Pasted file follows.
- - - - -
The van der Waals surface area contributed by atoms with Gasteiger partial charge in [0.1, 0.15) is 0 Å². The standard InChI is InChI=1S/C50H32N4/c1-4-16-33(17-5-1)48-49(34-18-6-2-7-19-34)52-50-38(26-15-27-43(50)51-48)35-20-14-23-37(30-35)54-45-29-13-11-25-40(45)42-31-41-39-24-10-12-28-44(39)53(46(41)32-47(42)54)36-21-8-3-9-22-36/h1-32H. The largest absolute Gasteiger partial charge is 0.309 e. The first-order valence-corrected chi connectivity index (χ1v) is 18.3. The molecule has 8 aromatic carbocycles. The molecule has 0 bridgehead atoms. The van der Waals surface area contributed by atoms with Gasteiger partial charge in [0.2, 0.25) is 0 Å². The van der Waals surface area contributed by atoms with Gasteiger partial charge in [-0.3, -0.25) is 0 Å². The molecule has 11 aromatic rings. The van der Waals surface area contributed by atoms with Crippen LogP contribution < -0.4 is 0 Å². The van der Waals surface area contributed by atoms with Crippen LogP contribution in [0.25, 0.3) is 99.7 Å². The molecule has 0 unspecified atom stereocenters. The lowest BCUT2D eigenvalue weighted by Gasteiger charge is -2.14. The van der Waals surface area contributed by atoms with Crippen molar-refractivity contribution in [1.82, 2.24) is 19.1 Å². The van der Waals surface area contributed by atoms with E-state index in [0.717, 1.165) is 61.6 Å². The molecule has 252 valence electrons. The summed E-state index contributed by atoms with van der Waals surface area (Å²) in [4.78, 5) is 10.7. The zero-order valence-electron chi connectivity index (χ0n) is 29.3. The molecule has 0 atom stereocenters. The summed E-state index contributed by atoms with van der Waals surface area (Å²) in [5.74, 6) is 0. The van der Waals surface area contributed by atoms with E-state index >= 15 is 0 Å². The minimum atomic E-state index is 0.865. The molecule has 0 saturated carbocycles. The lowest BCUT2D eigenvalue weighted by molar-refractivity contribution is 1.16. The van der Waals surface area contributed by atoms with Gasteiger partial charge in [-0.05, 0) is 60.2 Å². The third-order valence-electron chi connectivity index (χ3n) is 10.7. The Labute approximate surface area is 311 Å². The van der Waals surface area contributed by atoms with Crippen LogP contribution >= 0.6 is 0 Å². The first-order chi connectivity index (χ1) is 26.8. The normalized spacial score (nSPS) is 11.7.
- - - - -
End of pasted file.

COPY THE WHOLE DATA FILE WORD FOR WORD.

The van der Waals surface area contributed by atoms with Gasteiger partial charge in [0.1, 0.15) is 0 Å². The standard InChI is InChI=1S/C50H32N4/c1-4-16-33(17-5-1)48-49(34-18-6-2-7-19-34)52-50-38(26-15-27-43(50)51-48)35-20-14-23-37(30-35)54-45-29-13-11-25-40(45)42-31-41-39-24-10-12-28-44(39)53(46(41)32-47(42)54)36-21-8-3-9-22-36/h1-32H. The largest absolute Gasteiger partial charge is 0.309 e. The first-order valence-corrected chi connectivity index (χ1v) is 18.3. The molecule has 8 aromatic carbocycles. The molecule has 0 bridgehead atoms. The van der Waals surface area contributed by atoms with Gasteiger partial charge in [0.2, 0.25) is 0 Å². The van der Waals surface area contributed by atoms with Gasteiger partial charge in [-0.3, -0.25) is 0 Å². The molecule has 11 aromatic rings. The van der Waals surface area contributed by atoms with Crippen LogP contribution < -0.4 is 0 Å². The van der Waals surface area contributed by atoms with Crippen LogP contribution in [0.25, 0.3) is 99.7 Å². The molecule has 0 unspecified atom stereocenters. The lowest BCUT2D eigenvalue weighted by Gasteiger charge is -2.14. The van der Waals surface area contributed by atoms with Crippen molar-refractivity contribution in [1.82, 2.24) is 19.1 Å². The van der Waals surface area contributed by atoms with E-state index in [0.717, 1.165) is 61.6 Å². The molecule has 252 valence electrons. The summed E-state index contributed by atoms with van der Waals surface area (Å²) in [4.78, 5) is 10.7. The zero-order valence-electron chi connectivity index (χ0n) is 29.3. The molecule has 0 atom stereocenters. The summed E-state index contributed by atoms with van der Waals surface area (Å²) in [5.74, 6) is 0. The van der Waals surface area contributed by atoms with E-state index >= 15 is 0 Å². The minimum atomic E-state index is 0.865. The molecule has 0 saturated carbocycles. The lowest BCUT2D eigenvalue weighted by molar-refractivity contribution is 1.16. The van der Waals surface area contributed by atoms with Gasteiger partial charge in [-0.05, 0) is 60.2 Å². The third-order valence-electron chi connectivity index (χ3n) is 10.7. The Labute approximate surface area is 311 Å². The van der Waals surface area contributed by atoms with Crippen LogP contribution >= 0.6 is 0 Å². The first-order chi connectivity index (χ1) is 26.8. The normalized spacial score (nSPS) is 11.7.